That’s all to explain about the T-shirts when the Bethel Braves and Puyallup Vikings play each other in basketball.

Talk about stretching the parents’ loyalty a little bit.

Rhonda wears a T-shirt that says on front “Bethel Braves’ coach is my son.” On back is the message, “Puyallup Vikings’ coach is my godson.”

Sandy wears a T-shirt that says on front “Puyallup Vikings’ coach is my son.” The back says, you guessed it, “Bethel Braves’ coach is my godson.”

Another interesting twist to the story is that Matt married his co-coach. Well, that was a few years ago when Matt was applying for his first head coaching job at a junior high school in the Bethel school district.

His future wife, Sarah, was applying for the same job.

The school administration couldn’t decide between them and named them co-coaches. The rest is history as they say.

And now Sarah is pregnant with the couple’s first child.

Lee Sinnes will be introduced at the Hall of Fame banquet by his longtime friend, fellow coach, fellow Hall of Fame inductee and 1964 Port Angeles High School graduate, Dave Denny.

Denny, who made it to the Hall in 2006, will have a lot to say about his old friend.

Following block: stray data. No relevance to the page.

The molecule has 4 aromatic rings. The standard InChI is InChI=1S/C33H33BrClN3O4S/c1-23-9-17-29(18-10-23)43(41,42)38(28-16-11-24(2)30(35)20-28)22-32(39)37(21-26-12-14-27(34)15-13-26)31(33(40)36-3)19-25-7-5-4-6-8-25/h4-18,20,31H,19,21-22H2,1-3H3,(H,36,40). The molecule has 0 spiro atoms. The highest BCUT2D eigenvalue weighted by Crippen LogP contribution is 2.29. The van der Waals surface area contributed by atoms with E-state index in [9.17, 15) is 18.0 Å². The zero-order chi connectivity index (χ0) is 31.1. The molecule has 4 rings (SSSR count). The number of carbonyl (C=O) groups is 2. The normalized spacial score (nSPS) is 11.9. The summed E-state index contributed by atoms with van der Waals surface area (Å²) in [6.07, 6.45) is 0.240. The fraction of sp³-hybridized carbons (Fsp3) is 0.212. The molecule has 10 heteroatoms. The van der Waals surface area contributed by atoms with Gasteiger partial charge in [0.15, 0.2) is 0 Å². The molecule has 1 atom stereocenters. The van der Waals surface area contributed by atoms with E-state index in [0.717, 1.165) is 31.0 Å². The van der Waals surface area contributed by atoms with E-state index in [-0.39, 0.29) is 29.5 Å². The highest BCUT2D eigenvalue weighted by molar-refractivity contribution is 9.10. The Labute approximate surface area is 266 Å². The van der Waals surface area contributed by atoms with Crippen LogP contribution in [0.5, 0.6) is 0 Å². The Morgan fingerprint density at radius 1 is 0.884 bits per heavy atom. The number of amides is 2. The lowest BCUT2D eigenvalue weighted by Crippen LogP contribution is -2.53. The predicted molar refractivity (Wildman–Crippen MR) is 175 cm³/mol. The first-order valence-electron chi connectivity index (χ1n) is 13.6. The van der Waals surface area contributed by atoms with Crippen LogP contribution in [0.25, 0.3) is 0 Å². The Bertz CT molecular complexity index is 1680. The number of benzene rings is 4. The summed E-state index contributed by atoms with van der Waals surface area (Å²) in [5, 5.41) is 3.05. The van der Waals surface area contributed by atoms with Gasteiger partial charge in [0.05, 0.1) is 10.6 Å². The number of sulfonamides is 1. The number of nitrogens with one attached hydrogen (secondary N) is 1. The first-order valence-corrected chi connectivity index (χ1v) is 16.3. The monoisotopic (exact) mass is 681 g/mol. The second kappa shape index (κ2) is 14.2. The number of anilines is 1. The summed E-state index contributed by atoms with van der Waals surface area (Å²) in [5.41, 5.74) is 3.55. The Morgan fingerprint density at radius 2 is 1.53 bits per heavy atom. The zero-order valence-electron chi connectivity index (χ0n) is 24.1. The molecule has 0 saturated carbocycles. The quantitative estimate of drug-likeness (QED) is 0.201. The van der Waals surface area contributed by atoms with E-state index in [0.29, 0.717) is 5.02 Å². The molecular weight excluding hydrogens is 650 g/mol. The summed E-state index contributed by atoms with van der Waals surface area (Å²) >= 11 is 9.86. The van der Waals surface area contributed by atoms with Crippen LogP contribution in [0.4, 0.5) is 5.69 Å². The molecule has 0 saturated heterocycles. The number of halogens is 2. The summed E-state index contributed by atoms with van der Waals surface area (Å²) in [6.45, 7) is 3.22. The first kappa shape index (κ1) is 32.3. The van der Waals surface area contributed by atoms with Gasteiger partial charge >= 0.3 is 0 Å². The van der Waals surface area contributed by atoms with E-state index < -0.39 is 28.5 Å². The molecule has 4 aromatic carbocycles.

“It’s a huge honor for Lee to be inducted into the Hall,” Denny said.

“It’s an honor anytime you’re recognized by your peers.

“The reasons he’s being inducted is that he’s been a great coach for a long period of time. He has coached winning programs at both Mark Morris and Port Angeles.

“He has contributed to his communities.

“But you don’t get inducted just for winning.

“Lee has been a positive role model for kids throughout the years.”

And, as in most families, Lee’s wife gets the final say.

“I love Lee more now than when we first met,” Sandy said.

“He has been a great father, husband, counselor and friend, and he set a good example for the kids.

“I wouldn’t change anything.”

And for the love of basketball, there goes the Sinnes family.